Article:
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Child caught in middle

Divorce is a difficult process for everyone involved, but especially for children. Several issues can arise about who should get custody of a child. As a parent, you might ask that your child be allowed to testify to strengthen your case. Finding a good divorce lawyer who will offer the best advice about whether your child should testify is a great place to start. Here are some things that you and your lawyer will need to consider before putting your child on the stand.

Is Their Testimony Necessary?

The first thing you should do is be honest with yourself and your lawyer about why you want your child to testify in your divorce proceedings. Can your child clarify to a judge the circumstances in your home and how the current custody arrangement is affecting them? Is your child mature enough to express their desires clearly and coherently? If the answer is yes to both of these questions, then you and your divorce attorney may want to let your child testify. If, on the other hand, you are looking to humiliate your ex-spouse or want to receive more custody time, then you should think twice before allowing your child to testify. The best lawyer in San Antonio, TX, will tell you not to let your child testify unless there are difficult circumstances where the child would be in danger.

Child custody Long-Term Effects of Testifying

Think about what long-term effects testifying will have on your child. A divorce is traumatizing enough and can get worse if you and your ex-spouse engage in a bitter custody battle. Getting the best family divorce attorney can help you keep the trial as civil as possible. You child may not want to testify because they feel they are being forced to take sides. You also need to consider how testifying will impact your child psychologically. Their testimony will permanently effect your child’s relationship with you and your ex-spouse. The best family divorce lawyer would advise that encouraging your child to have a healthy relationship with you and your ex-spouse is likely in their best interest. You may also want to think about how you would feel if your child testified against you. Always talk to your child and ask tough question to help you decide if testifying is right for them.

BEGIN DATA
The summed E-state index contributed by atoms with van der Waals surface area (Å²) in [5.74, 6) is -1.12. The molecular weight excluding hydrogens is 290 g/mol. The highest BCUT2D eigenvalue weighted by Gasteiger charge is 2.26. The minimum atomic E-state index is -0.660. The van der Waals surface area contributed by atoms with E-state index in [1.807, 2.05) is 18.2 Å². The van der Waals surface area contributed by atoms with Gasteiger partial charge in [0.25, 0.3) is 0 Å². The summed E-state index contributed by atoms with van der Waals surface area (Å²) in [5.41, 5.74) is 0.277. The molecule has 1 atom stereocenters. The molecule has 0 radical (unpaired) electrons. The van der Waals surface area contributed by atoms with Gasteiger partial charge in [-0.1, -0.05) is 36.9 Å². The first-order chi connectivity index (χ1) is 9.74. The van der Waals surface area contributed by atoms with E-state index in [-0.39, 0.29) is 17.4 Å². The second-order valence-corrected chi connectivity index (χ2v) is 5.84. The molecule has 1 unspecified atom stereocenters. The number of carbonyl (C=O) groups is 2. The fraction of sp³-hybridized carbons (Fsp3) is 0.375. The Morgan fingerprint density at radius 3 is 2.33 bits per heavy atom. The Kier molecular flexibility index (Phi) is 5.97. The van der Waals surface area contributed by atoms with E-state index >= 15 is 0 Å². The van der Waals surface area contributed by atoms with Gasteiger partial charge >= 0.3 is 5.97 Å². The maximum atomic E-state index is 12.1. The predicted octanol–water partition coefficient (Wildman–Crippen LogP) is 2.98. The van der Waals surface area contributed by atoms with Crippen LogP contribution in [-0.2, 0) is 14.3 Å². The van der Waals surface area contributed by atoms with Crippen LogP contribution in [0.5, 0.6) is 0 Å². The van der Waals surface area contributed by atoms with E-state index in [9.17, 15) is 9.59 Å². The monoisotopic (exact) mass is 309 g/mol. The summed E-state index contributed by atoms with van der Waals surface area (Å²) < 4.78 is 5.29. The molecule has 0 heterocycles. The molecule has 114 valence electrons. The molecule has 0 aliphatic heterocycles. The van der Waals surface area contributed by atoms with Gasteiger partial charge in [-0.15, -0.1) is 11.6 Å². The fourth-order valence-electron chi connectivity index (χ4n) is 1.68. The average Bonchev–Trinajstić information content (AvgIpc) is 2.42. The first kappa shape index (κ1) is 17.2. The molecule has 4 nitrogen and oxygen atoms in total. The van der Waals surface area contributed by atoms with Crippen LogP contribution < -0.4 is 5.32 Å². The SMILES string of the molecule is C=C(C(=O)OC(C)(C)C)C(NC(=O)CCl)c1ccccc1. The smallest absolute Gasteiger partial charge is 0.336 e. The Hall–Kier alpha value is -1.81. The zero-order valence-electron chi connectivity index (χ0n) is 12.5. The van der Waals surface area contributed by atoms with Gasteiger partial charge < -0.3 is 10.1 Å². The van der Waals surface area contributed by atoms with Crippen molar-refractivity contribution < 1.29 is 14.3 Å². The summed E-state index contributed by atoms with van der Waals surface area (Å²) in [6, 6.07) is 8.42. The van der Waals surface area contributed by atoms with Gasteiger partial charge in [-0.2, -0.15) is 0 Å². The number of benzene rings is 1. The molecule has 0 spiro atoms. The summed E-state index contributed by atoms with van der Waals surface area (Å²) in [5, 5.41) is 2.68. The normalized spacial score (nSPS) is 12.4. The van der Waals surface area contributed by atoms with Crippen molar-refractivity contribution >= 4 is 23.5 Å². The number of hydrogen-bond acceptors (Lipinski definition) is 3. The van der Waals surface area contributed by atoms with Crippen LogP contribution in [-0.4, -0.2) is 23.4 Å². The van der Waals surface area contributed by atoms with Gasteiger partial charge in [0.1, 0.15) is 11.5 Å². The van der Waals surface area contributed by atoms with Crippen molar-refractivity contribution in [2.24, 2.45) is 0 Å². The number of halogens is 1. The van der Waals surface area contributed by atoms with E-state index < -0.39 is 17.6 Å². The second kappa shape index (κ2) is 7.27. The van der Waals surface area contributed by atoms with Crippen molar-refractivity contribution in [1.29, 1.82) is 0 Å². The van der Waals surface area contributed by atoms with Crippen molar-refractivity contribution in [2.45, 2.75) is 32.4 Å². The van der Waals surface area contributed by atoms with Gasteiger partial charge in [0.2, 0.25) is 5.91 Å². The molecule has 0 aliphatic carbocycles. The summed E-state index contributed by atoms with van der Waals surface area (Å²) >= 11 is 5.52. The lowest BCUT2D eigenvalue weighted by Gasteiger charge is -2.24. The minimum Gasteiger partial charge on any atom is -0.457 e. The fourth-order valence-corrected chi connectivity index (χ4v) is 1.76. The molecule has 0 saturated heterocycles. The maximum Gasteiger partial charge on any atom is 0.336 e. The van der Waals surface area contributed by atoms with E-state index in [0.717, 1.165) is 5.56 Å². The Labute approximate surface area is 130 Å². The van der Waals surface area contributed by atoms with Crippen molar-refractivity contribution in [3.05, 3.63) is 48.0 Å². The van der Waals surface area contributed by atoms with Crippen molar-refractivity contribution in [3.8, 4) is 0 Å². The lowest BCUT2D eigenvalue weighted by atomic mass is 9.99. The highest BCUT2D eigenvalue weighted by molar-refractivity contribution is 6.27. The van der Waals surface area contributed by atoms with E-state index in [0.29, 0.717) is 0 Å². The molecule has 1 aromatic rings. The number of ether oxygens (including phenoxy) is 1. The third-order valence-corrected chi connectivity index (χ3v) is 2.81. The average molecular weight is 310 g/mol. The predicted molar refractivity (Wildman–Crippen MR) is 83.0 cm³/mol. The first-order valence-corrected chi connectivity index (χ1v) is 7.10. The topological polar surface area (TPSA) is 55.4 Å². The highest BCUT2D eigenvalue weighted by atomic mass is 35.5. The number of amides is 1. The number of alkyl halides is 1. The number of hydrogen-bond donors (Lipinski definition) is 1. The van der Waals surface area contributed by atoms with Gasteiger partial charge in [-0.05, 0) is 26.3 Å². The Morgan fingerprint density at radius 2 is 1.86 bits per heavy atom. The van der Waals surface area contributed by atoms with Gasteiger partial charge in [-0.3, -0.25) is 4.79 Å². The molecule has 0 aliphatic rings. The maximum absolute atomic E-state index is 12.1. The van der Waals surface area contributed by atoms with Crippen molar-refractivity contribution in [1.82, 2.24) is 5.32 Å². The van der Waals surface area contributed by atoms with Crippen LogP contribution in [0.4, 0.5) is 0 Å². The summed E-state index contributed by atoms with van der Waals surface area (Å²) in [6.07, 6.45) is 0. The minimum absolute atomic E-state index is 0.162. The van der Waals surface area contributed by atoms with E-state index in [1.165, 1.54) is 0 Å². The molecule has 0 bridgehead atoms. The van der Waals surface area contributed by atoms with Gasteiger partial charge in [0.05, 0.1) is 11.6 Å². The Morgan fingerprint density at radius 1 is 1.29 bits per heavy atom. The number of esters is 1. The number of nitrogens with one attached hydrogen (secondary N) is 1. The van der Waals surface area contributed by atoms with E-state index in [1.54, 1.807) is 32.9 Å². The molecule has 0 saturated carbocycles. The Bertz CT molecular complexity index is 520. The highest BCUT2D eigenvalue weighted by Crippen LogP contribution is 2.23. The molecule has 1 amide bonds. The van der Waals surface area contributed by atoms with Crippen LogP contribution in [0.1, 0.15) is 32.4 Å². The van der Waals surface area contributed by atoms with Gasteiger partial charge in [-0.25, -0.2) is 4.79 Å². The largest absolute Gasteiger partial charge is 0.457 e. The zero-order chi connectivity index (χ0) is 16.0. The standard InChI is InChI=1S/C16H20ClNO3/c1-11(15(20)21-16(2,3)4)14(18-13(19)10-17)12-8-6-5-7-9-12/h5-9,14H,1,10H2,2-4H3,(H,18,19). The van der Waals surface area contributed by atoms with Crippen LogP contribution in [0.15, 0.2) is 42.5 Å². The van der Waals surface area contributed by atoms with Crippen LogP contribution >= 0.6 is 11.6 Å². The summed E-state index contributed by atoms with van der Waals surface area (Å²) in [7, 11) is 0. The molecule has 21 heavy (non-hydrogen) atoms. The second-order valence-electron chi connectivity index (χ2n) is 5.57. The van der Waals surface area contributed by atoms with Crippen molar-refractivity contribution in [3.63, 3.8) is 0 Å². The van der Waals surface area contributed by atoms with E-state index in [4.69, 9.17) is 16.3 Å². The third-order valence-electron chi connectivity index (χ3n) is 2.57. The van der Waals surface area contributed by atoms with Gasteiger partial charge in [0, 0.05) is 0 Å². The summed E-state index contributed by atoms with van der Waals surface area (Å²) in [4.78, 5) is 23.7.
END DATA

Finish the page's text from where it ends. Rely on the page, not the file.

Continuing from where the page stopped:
Research Child Testimony Laws

Make sure you consult with your divorce attorney to understand how the court will handle child testimony in divorce and custody cases. In Texas, children 12 years and older can testify about where they would prefer to live, though the final decision is up to the presiding judge. The judge can only interview the child in chambers in nonjury trials or hearings, and questions must be geared toward the issue of which parent will get primary custody. Judges are left to decide whether they want to interview children under 12 years old about who they want to live with. Talk to your divorce lawyer and ask about special procedures the court may take while deciding to let your child testify.

If you are interested in finding out more about the role your child can play in your divorce hearing, contact the Law Office of Steven C. Benke online or call us at 210-308-0004.

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